We define a Lyapunov functional by*Case VI*. Further, in the case of , , or , , we define Lyapunov functional byIn view of the above two cases, that is, Cases V and VI, and the hypotheses of Theorem 1, since is a positive constant, the time derivative of functional along system (14) leads to the following:so thatHence, it is obvious that the time derivative of functional , that is, , is negative semidefined for the above two cases. In addition, we can see thatHence, “wedges” can be easily found (see Burton [1]), bounding the functional from bottom to top. Then, we can conclude that system (14) has a periodic solution of period (see Yoshizawa ([6, Theorem 37.2])).

#### 3. Stability of Solutions

Let .

*(B) Hypothesis. *It is assumed that the following hypothesis holds:where , , , and are some positive real constants with and

Theorem 2. *If hypotheses and hold, then the zero solution of system (14) is stable.*

*Proof. *Consider the Lyapunov functional defined byIt is clear thatandwhere , by hypotheses and

Differentiating the Lyapunov functional along system (14) and considering hypotheses and , we obtainHence,by hypotheses and of Theorem 2.

Let . Then, it follows thatThis result completes that the zero solution of system (14) is stable.

Corollary 3. *If hypotheses and hold, then the zero solution of system (14) is uniformly stable.*

Theorem 4. *If hypotheses and hold, then the zero solution of system (14) is asymptotically stable.*

*Proof. *In the proof of this theorem, we benefit from the Lyapunov functional given in the proof of Theorem 2.

In the light of the hypotheses of Theorem 4, we can conclude thatConsider now the set defined byWhen we apply LaSalle’s invariance principle, we observe that implies that , and hence is a constant). The last estimate and system (14), together, necessarily imply thatWhen , this equality can hold if and only ifHence,which implies that Therefore, we have . In fact, this result shows that the largest invariant set contained in is . Hence, we can conclude that the zero solution of system (14) is asymptotically stable. This completes the proof of Theorem 4.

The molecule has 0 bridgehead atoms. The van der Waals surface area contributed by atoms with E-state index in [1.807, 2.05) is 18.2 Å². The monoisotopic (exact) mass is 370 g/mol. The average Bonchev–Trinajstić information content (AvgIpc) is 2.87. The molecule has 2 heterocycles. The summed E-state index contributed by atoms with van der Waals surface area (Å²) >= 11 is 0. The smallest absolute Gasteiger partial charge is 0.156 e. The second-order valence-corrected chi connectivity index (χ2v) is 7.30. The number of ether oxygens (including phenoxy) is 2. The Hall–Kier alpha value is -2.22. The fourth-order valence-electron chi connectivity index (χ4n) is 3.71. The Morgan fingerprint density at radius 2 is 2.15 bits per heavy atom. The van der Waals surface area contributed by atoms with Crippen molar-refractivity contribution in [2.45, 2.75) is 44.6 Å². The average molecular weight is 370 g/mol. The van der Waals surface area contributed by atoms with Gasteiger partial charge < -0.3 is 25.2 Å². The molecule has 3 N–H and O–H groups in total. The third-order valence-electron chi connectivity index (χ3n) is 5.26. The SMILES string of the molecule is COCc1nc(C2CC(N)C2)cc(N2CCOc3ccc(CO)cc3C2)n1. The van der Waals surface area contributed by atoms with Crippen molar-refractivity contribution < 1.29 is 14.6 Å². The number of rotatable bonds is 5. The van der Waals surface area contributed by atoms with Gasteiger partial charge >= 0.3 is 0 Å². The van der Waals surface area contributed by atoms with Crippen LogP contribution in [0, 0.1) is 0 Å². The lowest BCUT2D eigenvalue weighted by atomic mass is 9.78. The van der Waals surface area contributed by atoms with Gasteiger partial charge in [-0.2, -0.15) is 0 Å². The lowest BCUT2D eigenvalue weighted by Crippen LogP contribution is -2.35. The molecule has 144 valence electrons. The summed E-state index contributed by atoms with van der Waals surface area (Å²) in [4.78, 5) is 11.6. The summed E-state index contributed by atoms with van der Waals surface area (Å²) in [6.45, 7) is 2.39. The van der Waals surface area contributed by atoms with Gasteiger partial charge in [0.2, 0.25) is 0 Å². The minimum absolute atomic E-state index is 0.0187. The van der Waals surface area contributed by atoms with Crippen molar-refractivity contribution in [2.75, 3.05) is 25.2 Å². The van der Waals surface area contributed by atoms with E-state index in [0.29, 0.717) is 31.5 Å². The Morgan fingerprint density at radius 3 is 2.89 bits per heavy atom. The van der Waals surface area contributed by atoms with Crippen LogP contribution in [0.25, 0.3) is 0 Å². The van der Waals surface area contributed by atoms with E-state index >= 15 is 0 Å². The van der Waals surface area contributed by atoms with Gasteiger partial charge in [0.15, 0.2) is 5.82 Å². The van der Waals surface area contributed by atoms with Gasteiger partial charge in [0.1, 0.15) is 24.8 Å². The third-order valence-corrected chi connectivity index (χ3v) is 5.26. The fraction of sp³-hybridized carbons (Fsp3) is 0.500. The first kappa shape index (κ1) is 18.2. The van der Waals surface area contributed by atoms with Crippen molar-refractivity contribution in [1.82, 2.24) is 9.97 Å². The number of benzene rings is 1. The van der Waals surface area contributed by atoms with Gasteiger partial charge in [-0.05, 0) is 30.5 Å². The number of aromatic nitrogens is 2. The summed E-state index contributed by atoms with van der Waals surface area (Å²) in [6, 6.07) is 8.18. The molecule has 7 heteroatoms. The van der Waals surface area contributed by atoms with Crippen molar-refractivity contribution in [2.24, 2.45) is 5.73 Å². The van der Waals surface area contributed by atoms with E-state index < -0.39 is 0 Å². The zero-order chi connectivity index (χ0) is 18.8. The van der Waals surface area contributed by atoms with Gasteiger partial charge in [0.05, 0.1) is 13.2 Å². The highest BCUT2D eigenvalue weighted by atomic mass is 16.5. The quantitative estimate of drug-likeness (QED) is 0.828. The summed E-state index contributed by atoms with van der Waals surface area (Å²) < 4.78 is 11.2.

Theorem 5. *If hypotheses and hold, then the first derivatives of all solutions of (13) are square-integrable; that is, , where is the space of all Lebesgue square-integrable functions on .*

*Proof. *Here, we also use the functional used in both theorems given just above. Notice the hypotheses of Theorem 5; we haveIntegrating the last inequality from to , we haveFrom the above discussion, it can be seen that is positive definite and a decreasing functional. Therefore, we can say thatand hence, it is clear thatAs the result of the above inequalities, we can conclude thatThis result is the end of the proof of Theorem 5.

#### 4. Boundedness of Solutions

Let .

*(C) Hypothesis. *It is assumed that the following hypothesis holds:where is a nonnegative and continuous function for all such that is the space of all Lebesgue integrable functions on .

Theorem 6. *If hypotheses , , and hold, then all solutions of system (13) are bounded as .*

*Proof. *Here, once again, we use the functional just given above. Notice the hypotheses of Theorem 6; we can haveIn view of hypothesis , we can getIntegrating the former inequality from to , we haveso thatBy the Gronwall inequality, it follows thatLetIn addition, we also haveHence, we can conclude thatThis is the end of the proof of Theorem 6.

*Example 7. *We consider the following second-order nonlinear differential equation with constant delay:When we compare this equation with (13), it follows thatIt is obvious that the hypotheses of Theorem 1 are satisfied:

Therefore, the given differential equation satisfies all hypotheses of Theorem 1. Then, there exists a periodic solution of the above delay differential equation.

The orbits of the solutions of the considered delay differential equation are shown by Figures 1 and 2.